Q. I’m hoping you can help with a major problem at my son’s house. He bought a Cape-style home in Norwood about three years ago. The house has replacement windows that have no identifying markers on them as to the name of the manufacturer. They are a PVC-type of material, and the screens are encased (as part of the window) in a metal lip. (It is very difficult to remove the screens). Suddenly, the windows have started to explode. Yes, explode. There are random panes exploding and in various rooms in the house. The windows are not shattering as I’d expect tempered glass (triple panes) to do, but large shards are traveling across the room. One ended up close to my granddaughter’s crib. I’d love to hear any thoughts or suggestions you have on this.
SHEILA DEMPSEY, Bedford, N.H.
A. I’m very concerned. I wouldn’t give up on trying to figure out who owns these windows. On a window that is intact, look at the lower corners of the glass for numbers or a logo. Also look inside the metal trim piece between the two layers of glass. If these windows tilt in, look along the sash edges and the upper jamb section (where the upper sash touches the frame) for a manufacturer’s label.
Bottom line: Regardless of the warranty, these windows have got to go. Have you contacted your insurance company?
Q. We have an old house (mid-1800s) with the original windows, but I think the storms and screens are at least 25 years old. They do not seem to fit properly, perhaps because of mild settling of the house, with gaps at the tops in some places. They frequently come out of the tracks. This is more of a nuisance than something that decreases their utility, but I would like to find someone to evaluate whether we should have them replaced or whether they can be made to fit more tightly. Whom can I ask that isn’t going to sell me something or feel that replacing them is the line of least resistance? Are more modern storm windows and screens so much better now that replacing them would be wise?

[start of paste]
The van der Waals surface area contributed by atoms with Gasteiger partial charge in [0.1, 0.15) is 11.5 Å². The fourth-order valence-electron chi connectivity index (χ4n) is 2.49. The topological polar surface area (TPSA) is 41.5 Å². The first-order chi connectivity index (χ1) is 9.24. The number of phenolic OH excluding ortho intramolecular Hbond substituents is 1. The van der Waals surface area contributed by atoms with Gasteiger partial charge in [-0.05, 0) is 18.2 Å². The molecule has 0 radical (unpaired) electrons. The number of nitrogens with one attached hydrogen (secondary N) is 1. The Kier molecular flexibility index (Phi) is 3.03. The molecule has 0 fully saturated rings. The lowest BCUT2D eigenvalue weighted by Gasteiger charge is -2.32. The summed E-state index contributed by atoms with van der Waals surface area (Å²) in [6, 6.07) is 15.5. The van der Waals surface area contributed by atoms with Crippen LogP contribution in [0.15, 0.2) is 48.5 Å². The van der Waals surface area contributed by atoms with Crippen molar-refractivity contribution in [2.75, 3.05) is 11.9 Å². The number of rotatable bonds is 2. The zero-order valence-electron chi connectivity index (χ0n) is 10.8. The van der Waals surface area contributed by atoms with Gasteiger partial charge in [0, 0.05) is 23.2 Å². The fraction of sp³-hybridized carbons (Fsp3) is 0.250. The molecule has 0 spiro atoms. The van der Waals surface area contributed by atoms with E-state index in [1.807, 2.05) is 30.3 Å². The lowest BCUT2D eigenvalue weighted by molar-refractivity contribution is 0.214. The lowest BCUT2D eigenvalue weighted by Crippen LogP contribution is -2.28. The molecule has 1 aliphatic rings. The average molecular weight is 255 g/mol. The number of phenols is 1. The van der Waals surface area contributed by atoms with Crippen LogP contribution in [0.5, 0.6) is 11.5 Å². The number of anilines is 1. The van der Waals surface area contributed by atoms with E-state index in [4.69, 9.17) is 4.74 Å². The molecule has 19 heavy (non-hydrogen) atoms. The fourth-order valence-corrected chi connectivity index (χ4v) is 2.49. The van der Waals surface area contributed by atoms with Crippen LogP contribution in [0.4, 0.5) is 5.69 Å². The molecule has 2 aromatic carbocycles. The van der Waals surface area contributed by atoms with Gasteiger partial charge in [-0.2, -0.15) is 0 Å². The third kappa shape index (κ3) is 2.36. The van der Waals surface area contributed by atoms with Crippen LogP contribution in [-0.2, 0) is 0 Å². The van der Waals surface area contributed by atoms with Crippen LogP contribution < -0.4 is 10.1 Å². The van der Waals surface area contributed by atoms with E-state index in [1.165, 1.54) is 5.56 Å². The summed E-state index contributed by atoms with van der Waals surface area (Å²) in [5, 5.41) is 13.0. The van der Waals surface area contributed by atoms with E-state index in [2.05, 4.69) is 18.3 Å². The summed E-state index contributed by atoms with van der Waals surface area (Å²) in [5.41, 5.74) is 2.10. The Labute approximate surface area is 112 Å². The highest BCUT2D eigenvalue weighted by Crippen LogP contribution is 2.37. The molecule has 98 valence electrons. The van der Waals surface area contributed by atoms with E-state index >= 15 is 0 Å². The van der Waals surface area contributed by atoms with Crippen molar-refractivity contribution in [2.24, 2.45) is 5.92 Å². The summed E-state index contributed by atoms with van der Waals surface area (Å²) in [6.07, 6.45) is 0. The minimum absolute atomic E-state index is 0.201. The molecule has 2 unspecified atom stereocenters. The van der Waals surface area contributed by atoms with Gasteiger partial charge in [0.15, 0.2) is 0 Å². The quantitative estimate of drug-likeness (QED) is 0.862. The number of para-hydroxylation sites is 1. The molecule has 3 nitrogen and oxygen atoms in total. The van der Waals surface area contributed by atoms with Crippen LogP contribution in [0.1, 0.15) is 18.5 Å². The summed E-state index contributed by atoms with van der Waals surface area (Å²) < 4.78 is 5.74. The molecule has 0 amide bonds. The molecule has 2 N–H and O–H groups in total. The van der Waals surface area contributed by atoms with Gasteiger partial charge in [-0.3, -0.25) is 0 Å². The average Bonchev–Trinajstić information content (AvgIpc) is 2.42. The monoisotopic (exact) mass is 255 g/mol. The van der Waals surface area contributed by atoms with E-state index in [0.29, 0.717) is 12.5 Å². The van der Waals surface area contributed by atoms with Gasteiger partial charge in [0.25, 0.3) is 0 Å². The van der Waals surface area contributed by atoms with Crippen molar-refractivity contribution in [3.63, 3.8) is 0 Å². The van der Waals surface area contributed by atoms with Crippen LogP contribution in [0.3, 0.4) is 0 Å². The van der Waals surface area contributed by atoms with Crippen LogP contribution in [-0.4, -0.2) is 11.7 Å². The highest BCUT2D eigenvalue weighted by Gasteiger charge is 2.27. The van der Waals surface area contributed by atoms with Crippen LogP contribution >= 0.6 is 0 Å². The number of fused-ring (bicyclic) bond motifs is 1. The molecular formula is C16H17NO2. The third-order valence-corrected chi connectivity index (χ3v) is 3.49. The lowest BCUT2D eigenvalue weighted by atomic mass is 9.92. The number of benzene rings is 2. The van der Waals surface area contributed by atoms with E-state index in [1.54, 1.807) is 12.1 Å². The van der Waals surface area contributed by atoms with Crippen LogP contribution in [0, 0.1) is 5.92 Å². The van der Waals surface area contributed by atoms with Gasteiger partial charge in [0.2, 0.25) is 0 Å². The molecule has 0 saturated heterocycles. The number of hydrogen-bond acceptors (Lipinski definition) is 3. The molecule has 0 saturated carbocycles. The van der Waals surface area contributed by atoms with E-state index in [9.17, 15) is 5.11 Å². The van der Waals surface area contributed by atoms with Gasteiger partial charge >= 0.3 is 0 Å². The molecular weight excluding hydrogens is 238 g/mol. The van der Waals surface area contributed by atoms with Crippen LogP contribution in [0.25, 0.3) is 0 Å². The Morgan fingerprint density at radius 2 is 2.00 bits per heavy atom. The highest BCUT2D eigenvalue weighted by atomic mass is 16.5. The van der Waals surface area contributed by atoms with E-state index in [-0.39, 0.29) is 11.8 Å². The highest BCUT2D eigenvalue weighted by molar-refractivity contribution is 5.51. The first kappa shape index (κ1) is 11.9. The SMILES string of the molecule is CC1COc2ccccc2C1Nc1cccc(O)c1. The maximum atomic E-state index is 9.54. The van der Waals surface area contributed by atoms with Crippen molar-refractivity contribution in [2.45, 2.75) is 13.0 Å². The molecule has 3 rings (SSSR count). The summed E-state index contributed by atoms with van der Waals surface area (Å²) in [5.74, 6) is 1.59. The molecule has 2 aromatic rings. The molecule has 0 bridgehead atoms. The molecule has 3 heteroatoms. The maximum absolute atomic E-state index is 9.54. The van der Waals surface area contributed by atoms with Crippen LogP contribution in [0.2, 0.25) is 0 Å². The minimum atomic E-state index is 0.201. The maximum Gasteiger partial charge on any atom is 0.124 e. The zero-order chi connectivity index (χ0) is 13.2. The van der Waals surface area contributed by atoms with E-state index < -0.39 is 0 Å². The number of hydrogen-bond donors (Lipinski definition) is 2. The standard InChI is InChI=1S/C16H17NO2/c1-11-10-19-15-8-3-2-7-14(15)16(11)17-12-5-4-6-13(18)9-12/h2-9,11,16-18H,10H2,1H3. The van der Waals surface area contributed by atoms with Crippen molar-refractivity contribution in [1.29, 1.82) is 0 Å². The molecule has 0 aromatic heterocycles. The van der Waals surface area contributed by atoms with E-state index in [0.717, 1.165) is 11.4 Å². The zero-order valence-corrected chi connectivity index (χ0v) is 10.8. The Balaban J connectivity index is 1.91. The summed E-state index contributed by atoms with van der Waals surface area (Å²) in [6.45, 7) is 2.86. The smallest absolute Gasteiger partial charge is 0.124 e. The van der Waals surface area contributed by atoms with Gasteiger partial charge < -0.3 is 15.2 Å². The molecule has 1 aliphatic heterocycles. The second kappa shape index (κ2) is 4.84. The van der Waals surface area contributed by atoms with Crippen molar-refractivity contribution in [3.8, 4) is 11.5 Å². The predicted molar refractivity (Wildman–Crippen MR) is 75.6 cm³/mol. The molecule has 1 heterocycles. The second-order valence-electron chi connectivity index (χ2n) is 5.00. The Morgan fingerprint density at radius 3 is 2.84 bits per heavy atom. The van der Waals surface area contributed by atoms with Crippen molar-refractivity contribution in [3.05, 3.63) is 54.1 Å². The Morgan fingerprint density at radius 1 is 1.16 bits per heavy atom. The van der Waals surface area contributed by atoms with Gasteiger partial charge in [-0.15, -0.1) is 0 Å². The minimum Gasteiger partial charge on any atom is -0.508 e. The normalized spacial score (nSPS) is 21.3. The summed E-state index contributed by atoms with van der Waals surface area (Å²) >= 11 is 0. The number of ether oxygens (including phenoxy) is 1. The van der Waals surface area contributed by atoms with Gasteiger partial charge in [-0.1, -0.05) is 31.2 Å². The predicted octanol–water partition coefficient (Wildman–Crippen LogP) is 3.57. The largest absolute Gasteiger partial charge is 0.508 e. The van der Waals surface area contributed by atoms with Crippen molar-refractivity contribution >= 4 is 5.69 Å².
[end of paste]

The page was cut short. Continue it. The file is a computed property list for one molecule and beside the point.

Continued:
ALISON CLARKE, Dedham
A. I’d ask your local carpenter or handyman to look at them. The screen frames could be bent as a result of forcing them into an opening that was too tight. They also could have been installed wrong (due to mismeasuring) from the start. If the house has settled significantly, you have bigger problems.
From Steve Ruzich: Regarding Mike’s dryer venting question in the Dec. 9, 2018, Globe: “Ask the Carpenter: Dryer vents, damaged ceilings, and frosty attics’’): Regardless of where the dryer vent is positioned, it is vital that the homeowner has easy access to it.
My dryer vent has a grate, presumably to keep out small animals and collect lint. I pass it every time I go out the back door, so every couple of weeks, I remove a wad of lint.
If the vent is difficult to access, or even hidden so that Mike doesn’t remember to clear it out regularly, lint could clog the dryer exhaust. That would not be good.
From Rob: Thanks for your comment. Dryer vents should not have anything restricting the air exhaust vent pipe. Make sure that the outdoor vent flap is opening when the dryer is operating. I highly suggest having a screen and regularly cleaning the vent hood, like you are doing.
Remember: If your dryer is taking longer than usual to dry your clothes, you are probably overdue for a duct cleaning or replacement.
Rob Robillard is a general contractor, carpenter, editor of AConcordCarpenter.com, and principal of a carpentry and renovation business. Send your questions to email@example.com or tweet them to @robertrobillard. Subscribe to our free real estate newsletter at pages.email.bostonglobe.com/AddressSignUp.